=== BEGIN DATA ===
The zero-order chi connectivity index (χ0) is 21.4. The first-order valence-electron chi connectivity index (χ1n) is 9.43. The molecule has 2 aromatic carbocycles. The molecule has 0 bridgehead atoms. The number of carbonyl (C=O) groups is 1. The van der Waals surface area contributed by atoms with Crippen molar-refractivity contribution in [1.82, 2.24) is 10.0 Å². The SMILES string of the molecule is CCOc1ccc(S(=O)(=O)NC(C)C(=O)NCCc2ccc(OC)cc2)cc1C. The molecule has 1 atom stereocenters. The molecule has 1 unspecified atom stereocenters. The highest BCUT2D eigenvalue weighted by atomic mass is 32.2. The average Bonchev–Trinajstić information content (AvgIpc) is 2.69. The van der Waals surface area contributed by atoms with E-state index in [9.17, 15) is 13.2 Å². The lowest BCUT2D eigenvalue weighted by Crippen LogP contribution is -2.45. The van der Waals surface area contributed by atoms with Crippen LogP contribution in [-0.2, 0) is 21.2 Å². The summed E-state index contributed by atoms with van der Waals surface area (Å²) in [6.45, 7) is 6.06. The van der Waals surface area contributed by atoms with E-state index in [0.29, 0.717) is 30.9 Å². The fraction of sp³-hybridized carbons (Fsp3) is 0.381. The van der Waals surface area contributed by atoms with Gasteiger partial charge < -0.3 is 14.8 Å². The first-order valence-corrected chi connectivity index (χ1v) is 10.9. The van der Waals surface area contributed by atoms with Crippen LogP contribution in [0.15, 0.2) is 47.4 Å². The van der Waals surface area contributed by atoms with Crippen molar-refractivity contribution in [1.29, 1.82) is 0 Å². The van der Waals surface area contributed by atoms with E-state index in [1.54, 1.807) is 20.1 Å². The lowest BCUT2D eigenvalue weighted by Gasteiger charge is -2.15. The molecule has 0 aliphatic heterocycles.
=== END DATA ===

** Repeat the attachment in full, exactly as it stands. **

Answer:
The zero-order chi connectivity index (χ0) is 21.4. The first-order valence-electron chi connectivity index (χ1n) is 9.43. The molecule has 2 aromatic carbocycles. The molecule has 0 bridgehead atoms. The number of carbonyl (C=O) groups is 1. The van der Waals surface area contributed by atoms with Crippen molar-refractivity contribution in [1.82, 2.24) is 10.0 Å². The SMILES string of the molecule is CCOc1ccc(S(=O)(=O)NC(C)C(=O)NCCc2ccc(OC)cc2)cc1C. The molecule has 1 atom stereocenters. The molecule has 1 unspecified atom stereocenters. The highest BCUT2D eigenvalue weighted by atomic mass is 32.2. The average Bonchev–Trinajstić information content (AvgIpc) is 2.69. The van der Waals surface area contributed by atoms with E-state index in [9.17, 15) is 13.2 Å². The lowest BCUT2D eigenvalue weighted by Crippen LogP contribution is -2.45. The van der Waals surface area contributed by atoms with Crippen LogP contribution in [-0.2, 0) is 21.2 Å². The summed E-state index contributed by atoms with van der Waals surface area (Å²) in [6.45, 7) is 6.06. The van der Waals surface area contributed by atoms with E-state index in [0.29, 0.717) is 30.9 Å². The fraction of sp³-hybridized carbons (Fsp3) is 0.381. The van der Waals surface area contributed by atoms with Gasteiger partial charge < -0.3 is 14.8 Å². The first-order valence-corrected chi connectivity index (χ1v) is 10.9. The van der Waals surface area contributed by atoms with Crippen LogP contribution in [0.15, 0.2) is 47.4 Å². The van der Waals surface area contributed by atoms with Crippen molar-refractivity contribution in [1.29, 1.82) is 0 Å². The van der Waals surface area contributed by atoms with E-state index in [1.54, 1.807) is 20.1 Å². The lowest BCUT2D eigenvalue weighted by Gasteiger charge is -2.15. The molecule has 0 aliphatic heterocycles.